I checked my email this morning hoping to get some Hurricane Sandy updates from friends and family. Questions I was asking: Are you still without power? Are the subways in New York still flooded? Have you already exhausted your Nacho Cheese Doritos supply?
Yet instead, my inbox was filled with messages from different "friends" of mine. My banks. Citibank, Barclays, American Express and others all decided to send hurricane themed messages.
Great, thanks for reminding me you care, and yes I know I have an outstanding balance of $1,129. Wait, thats funny, your email doesn't remind me that you charge 28.4% interest on my debt.
You are available 24 hours for me to get a cash advance? Interesting that you left out the fact that your cash advance "service" fees are outrageous.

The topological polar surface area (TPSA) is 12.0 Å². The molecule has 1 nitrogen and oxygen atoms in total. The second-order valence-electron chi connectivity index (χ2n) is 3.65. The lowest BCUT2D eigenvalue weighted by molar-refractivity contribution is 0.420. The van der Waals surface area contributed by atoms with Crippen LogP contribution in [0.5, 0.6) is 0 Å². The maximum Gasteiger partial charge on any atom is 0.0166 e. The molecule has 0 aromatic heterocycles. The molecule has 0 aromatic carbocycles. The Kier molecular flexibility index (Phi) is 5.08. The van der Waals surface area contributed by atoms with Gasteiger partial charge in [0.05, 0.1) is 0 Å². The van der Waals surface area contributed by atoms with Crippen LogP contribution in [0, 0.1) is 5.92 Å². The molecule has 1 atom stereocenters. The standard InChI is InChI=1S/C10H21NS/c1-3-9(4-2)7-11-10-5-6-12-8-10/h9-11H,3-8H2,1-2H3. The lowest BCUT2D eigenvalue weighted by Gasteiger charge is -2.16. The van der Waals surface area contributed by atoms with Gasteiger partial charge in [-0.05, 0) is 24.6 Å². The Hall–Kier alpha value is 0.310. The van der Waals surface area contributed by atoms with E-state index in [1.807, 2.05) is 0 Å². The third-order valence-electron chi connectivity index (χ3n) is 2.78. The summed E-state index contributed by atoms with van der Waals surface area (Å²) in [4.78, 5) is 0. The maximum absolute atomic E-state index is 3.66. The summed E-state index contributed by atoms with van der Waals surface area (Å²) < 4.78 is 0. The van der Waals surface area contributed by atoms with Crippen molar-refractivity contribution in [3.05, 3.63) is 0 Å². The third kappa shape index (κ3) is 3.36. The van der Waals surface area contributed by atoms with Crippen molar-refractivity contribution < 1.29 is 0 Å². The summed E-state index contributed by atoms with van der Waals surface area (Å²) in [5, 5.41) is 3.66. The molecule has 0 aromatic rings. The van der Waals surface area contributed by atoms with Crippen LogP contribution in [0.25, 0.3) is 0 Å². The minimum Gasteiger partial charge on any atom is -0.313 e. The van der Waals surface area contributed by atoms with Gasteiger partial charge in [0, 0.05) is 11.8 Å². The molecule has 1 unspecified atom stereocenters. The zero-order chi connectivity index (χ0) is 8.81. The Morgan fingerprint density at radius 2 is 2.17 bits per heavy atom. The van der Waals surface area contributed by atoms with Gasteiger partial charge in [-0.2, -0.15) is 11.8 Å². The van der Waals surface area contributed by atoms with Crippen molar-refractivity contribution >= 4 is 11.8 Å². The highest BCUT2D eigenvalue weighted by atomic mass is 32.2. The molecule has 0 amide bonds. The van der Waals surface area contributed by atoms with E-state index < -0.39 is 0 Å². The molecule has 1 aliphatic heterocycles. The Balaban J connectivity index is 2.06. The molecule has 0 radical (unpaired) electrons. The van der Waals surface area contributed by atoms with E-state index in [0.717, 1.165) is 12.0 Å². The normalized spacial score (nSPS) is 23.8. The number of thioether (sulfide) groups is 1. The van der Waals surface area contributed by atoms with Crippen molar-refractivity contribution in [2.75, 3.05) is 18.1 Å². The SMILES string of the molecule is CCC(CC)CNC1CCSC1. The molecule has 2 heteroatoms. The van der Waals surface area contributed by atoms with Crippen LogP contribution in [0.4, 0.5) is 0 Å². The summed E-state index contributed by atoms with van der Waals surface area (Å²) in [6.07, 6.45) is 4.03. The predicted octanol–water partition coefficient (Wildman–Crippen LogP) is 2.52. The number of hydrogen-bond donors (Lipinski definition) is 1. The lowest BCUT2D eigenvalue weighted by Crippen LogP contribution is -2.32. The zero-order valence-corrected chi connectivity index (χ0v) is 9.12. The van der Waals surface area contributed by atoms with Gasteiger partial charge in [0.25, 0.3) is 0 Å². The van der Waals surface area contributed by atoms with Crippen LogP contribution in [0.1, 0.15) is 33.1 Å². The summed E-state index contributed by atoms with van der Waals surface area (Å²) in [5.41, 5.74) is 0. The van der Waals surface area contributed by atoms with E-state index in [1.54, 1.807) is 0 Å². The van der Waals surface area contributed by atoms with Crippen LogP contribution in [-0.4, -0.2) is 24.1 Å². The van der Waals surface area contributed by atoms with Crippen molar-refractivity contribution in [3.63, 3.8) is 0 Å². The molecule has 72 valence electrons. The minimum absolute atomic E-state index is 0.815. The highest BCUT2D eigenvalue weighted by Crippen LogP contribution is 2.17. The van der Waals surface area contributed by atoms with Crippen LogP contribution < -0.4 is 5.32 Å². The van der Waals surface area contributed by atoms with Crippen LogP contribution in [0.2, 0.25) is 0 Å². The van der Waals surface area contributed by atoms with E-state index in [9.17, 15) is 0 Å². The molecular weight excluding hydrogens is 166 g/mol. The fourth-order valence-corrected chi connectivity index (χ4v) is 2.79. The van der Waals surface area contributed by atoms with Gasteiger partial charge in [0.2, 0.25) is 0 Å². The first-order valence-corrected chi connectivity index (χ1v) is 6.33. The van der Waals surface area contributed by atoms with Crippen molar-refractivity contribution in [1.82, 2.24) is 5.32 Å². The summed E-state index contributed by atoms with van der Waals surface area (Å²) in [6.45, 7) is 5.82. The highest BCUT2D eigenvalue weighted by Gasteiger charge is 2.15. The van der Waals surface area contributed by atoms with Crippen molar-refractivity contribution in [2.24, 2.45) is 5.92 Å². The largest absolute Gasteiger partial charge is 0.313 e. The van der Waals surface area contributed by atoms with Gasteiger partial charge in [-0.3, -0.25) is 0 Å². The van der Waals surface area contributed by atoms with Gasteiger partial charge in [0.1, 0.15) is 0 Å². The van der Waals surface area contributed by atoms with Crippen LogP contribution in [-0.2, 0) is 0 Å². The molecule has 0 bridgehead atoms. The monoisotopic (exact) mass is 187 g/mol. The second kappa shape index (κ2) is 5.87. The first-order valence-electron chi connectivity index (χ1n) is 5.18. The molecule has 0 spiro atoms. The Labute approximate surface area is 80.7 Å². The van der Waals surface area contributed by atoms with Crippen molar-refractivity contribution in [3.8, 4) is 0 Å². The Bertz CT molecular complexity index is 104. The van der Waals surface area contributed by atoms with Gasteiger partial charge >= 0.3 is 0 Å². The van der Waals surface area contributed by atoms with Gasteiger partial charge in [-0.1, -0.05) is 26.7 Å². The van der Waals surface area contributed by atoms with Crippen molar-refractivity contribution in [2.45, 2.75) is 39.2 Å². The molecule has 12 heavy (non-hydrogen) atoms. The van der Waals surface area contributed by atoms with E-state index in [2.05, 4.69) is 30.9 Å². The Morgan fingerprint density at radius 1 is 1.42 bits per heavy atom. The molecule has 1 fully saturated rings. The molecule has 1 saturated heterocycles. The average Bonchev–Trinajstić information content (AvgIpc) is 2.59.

Is it a textbook use case for marketers to use natural disasters as an excuse to spam customers? Did this rub anyone else the wrong way? I wonder how many people with flooded basements, destroyed roofs or life-preserving ventilators running on backup generators feel about your email.
Maybe I am totally wrong. Perhaps somewhere, someone read your message and thought "Gee Whiz Citibank, you sure are swell for emailing me, I'm gonna go open another credit card right now and cash advance my whole savings!"
Note to to other banks/companies, if you are going to do this at least take Barclays as an example. Unlike the others which either didn't offer anything or used cryptic bank-speak, Barclays clearly and unambiguously laid out their special terms during this time period: waiving all late fees, cash advance fees and card replacement fees during that time.